Centrelink accused of turning its back on older Australians

Last financial year, Centrelink let a whopping 22 million calls go unanswered. While that statistic is frustrating enough, the story
New Zealand

Last financial year, Centrelink let a whopping 22 million calls go unanswered. While that statistic is frustrating enough, the story gets worse for those who do manage to get through.

A report in the Canberra Times reveals the extent to which customers are being delayed, hung up on or charged for trying to access human services. Worryingly, older Australians were over-represented in the number of people that wrote in to Fairfax to complain.

One person waited 33 hours (yes, you read that right) to speak to someone: “After wasting over 33 hours in 10 calls to a 1300 number – I pay 40 cents per call – I went in person to the  shopfront waited again for one hour for an answer which took five minutes.”

Others said they tried to visit Centrelink in person, but were “chased away” by the people there to “greet” them, or else were directed to banks of phones in the office so they could, at least, spent their time on hold at someone else’s expense.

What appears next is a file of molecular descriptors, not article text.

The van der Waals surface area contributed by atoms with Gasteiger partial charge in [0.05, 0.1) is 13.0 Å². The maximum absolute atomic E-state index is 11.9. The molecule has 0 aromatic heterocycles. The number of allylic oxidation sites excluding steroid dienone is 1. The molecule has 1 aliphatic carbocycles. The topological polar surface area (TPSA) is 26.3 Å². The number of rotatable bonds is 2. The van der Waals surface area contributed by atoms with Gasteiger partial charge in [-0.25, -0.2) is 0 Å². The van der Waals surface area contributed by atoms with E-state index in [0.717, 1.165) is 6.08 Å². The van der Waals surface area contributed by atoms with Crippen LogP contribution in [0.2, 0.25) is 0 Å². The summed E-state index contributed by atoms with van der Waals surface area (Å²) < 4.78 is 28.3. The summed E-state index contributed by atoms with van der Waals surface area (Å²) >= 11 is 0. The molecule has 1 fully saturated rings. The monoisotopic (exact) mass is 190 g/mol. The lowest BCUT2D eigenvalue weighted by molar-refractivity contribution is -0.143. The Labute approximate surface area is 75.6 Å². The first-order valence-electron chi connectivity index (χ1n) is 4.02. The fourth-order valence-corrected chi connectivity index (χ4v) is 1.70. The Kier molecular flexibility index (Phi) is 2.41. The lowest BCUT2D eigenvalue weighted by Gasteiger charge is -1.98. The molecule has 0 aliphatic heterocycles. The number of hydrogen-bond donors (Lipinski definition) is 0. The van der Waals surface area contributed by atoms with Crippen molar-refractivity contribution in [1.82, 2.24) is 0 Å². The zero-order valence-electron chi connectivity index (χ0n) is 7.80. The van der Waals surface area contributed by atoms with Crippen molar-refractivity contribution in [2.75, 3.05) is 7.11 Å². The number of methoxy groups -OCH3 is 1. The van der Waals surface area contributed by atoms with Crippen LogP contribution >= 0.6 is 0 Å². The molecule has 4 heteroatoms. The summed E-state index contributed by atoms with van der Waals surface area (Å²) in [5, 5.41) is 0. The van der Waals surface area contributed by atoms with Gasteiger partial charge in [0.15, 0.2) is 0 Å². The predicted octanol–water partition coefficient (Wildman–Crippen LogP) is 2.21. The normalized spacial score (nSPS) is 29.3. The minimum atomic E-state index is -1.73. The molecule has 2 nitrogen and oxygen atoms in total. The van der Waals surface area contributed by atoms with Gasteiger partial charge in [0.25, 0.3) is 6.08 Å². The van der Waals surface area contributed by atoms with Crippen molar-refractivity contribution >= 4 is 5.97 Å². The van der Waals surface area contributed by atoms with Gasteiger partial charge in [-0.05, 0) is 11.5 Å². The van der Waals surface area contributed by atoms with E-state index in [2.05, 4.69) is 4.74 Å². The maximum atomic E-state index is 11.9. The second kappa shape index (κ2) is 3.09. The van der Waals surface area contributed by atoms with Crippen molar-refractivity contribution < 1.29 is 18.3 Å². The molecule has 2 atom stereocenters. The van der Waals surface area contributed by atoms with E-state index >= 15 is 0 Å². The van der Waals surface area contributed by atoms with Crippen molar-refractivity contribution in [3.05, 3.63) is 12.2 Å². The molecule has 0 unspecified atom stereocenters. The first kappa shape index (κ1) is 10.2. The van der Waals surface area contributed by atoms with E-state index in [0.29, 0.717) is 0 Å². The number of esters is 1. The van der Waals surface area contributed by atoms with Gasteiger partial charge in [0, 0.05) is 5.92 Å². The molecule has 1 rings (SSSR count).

One reader said they waited 62 minutes on hold, to be essentially told to go to the website, and when they checked the call had cost the $72.

Frustratingly, Centrelinks “streamlined” services only make things worse:

“Spent half an afternoon navigating their complex website, finally giving up on the idea that I was able to notify them that way,” one reader wrote. “I then attempted three phone calls. The whole time I was on hold – over an hour each time – it kept telling me that all the answers and services I needed could be found on the website.”

Worryingly, seniors are more likely to be the ones not getting access to the services they need, some say they just don’t bother anymore.

“I’m a senior citizen, and it’s happened so many times that I’ve given up attempting to call them,” said one pensioner. “I’ve even had calls answered after waiting 30 minutes, only to have the call answered and then transferred to another department, and then hung up after waiting another 30 minutes.”

Senior Human Services executives say that demand is growing as customer’s enquiries become more complex.

“Given this, customers may experience delays from time to time and especially during peak periods. The department acknowledges it can be frustrating when people experience delays in reaching a service officer.”

Does this make you mad? Have you found yourself at the mercy of Centrelink’s “your call is important to us” message? Share your stories.

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